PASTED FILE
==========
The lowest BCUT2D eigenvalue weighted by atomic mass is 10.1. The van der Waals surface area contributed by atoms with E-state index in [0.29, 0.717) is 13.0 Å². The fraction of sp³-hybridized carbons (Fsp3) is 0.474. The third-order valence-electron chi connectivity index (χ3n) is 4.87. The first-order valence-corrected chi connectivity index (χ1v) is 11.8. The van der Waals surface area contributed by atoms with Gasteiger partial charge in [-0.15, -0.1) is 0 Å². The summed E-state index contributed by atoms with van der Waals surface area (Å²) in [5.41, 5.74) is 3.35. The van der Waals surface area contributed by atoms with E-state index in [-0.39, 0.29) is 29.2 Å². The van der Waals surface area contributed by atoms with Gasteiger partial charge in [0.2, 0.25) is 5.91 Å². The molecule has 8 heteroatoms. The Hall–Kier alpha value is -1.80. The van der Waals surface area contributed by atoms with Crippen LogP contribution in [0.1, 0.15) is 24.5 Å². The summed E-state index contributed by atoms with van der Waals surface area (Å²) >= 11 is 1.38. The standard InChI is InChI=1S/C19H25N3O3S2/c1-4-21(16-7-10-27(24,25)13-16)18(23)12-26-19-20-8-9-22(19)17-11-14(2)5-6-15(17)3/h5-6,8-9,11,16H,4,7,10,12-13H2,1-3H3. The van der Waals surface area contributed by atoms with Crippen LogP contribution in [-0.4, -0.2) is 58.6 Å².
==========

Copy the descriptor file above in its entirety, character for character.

The lowest BCUT2D eigenvalue weighted by atomic mass is 10.1. The van der Waals surface area contributed by atoms with E-state index in [0.29, 0.717) is 13.0 Å². The fraction of sp³-hybridized carbons (Fsp3) is 0.474. The third-order valence-electron chi connectivity index (χ3n) is 4.87. The first-order valence-corrected chi connectivity index (χ1v) is 11.8. The van der Waals surface area contributed by atoms with Gasteiger partial charge in [-0.15, -0.1) is 0 Å². The summed E-state index contributed by atoms with van der Waals surface area (Å²) in [5.41, 5.74) is 3.35. The van der Waals surface area contributed by atoms with E-state index in [-0.39, 0.29) is 29.2 Å². The van der Waals surface area contributed by atoms with Gasteiger partial charge in [0.2, 0.25) is 5.91 Å². The molecule has 8 heteroatoms. The Hall–Kier alpha value is -1.80. The van der Waals surface area contributed by atoms with Crippen LogP contribution in [0.1, 0.15) is 24.5 Å². The summed E-state index contributed by atoms with van der Waals surface area (Å²) >= 11 is 1.38. The standard InChI is InChI=1S/C19H25N3O3S2/c1-4-21(16-7-10-27(24,25)13-16)18(23)12-26-19-20-8-9-22(19)17-11-14(2)5-6-15(17)3/h5-6,8-9,11,16H,4,7,10,12-13H2,1-3H3. The van der Waals surface area contributed by atoms with Crippen LogP contribution in [-0.4, -0.2) is 58.6 Å².